Social Entrepreneurship is an interesting subject and an increasingly popular career option. Its underlying principles, of professionalism and sustainability, have strongly influenced the Shiv Nadar Foundation. In ‘Social Entrepreneurship: The Basics’, we introduce readers to this concept through a series of six articles. Together, they are designed to be a ‘starter kit’ for those interested in the field.
Both in India and abroad, more and more people are choosing social entrepreneurship as a career option. Some are fresh out of college. Some make mid-career shifts from corporate life. Some have dedicated their entire lives to it. They are united by a common objective. To make the world a better place, and to do so in a sustainable way.
What is social entrepreneurship? There is no exact definition. Essentially, it is the use of professional business techniques to achieve a positive social purpose. Most models require some kind of revenue to sustain themselves. Some go beyond sustainability to the generation of profit. A good example is Amul. It was founded over seventy years ago, long before anyone thought of the term ‘social entrepreneurship’. It was started with the support of Sardar Vallabbhai Patel. Morarji Desai, who later became Prime Minister, was sent to educate and organize the farmers. Today, Amul supplies close to 5 lakh litres of milk and milk products every day. It is jointly owned by over 3.6 million farmers. Given an average family size in India of 4.5, this means that Amul is improving the lives of over 15 million people – well over 1% of India’s total population. It has achieved this by becoming a market intermediary – it helps connect the producer with the customer. Its primary goal is to improve the lives of the producers, by giving them economic strength and security.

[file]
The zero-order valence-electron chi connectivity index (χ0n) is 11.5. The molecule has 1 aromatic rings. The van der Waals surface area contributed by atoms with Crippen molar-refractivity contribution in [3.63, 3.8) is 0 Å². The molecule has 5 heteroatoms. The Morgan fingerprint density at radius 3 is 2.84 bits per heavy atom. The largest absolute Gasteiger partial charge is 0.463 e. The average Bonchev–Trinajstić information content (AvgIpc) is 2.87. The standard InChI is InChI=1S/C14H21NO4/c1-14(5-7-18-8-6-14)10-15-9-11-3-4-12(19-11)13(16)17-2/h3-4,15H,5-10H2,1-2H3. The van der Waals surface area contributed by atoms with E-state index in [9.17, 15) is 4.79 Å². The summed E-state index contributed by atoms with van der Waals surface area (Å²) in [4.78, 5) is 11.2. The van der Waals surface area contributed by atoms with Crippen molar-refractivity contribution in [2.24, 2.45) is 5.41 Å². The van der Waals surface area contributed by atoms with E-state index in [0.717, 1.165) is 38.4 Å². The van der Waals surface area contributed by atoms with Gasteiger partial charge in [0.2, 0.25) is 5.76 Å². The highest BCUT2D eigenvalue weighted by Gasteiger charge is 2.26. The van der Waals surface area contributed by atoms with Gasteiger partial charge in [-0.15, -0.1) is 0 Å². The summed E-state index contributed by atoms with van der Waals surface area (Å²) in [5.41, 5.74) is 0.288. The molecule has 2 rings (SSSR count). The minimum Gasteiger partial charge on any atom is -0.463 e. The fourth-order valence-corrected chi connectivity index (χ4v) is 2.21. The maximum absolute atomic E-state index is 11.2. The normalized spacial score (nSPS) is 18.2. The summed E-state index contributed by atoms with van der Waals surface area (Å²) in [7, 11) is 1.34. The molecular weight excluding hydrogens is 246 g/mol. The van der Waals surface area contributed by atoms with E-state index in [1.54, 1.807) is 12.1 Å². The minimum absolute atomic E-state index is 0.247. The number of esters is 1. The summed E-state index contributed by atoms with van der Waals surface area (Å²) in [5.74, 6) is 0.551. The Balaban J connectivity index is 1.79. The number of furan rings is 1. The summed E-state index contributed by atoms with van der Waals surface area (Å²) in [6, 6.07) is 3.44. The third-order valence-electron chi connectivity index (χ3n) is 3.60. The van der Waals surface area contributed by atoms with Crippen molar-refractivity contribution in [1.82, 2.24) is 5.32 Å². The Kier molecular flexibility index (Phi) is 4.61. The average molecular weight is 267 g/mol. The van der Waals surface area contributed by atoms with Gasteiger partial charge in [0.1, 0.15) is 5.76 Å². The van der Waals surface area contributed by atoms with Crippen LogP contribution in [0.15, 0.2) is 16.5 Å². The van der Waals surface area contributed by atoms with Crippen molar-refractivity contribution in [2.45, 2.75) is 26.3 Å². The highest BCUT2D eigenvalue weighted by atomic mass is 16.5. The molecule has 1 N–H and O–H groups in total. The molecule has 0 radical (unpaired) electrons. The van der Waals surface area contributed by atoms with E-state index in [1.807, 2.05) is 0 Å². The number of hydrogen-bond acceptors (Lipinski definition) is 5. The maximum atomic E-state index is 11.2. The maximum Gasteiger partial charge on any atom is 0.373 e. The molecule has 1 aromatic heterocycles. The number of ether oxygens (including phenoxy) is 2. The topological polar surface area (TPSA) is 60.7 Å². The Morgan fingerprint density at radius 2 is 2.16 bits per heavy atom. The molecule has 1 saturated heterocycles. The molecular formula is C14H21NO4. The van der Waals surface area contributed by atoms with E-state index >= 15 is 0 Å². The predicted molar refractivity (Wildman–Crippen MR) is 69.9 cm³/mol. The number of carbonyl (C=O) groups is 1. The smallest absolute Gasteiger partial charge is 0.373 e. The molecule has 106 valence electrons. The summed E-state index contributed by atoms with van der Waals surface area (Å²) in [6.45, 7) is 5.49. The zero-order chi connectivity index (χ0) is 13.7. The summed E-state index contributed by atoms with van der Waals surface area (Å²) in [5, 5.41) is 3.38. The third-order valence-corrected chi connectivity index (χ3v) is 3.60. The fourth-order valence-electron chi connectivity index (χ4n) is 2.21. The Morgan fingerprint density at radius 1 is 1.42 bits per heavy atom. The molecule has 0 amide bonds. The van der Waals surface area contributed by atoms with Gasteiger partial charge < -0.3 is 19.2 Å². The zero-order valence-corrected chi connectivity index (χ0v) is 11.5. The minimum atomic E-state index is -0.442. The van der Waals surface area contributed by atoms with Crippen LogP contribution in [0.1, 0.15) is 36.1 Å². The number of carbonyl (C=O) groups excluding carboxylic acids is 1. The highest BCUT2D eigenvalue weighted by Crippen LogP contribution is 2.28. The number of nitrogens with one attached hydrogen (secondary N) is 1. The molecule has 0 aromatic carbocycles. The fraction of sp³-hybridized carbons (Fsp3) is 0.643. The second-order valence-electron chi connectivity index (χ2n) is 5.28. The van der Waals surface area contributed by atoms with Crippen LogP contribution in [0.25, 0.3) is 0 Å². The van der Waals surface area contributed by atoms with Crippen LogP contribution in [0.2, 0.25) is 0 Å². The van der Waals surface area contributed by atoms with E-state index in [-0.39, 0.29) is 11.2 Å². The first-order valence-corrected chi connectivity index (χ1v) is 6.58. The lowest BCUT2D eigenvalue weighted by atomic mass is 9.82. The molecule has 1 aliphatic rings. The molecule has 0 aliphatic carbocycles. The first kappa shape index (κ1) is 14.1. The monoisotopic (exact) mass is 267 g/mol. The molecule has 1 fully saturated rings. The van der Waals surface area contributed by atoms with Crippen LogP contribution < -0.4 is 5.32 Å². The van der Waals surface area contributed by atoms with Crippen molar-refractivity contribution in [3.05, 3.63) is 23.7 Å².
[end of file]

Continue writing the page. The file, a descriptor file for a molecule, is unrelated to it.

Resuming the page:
Market intervention is just one of the many ways in which a social enterprise can function. As the example of Amul and others like Fab India show, this is a very effective method in India, where producers are often weak and divided, and have no way to reach markets. Stakeholders and managers of these enterprises are paid professional salaries, and live comfortably, while working hard to help society.
Another example of social enterprise is microfinance. Grameen Bank of Bangladesh is a pioneer in this area. Grameen Bank evolved a simple formula for success. All banks operate on very thin margins. Even half a percentage point can make all the difference between profits and losses. We all know the kind of damage NPAs or non-performing assets can do to a bank. The key factor in the Grameen Bank success story is this. Its customers, the poorest of the poor, almost always return the money. As a result, Grameen Bank defaults are very low, and even after charging a very reasonable interest rate, its profits are so huge that it was able to set up the biggest telecom service provider in Bangladesh – Grameen Phone – with profits generated from the bank.
These are just two types of social enterprises. There are many others. Does it require a lot of money to start one? It depends on the nature of the enterprise. But most social enterprises can start small, and need very small amounts of capital. If the model is good, the community supports it, and it is implemented professionally, it usually scales up quite rapidly.
This article is part of the series ‘Social Entrepreneurship: The Basics’. In future articles in this series, we will look at different types of social enterprises and how to raise funds for it, how to start a new one, how India’s youth is embracing them, with inspirational and informative case studies.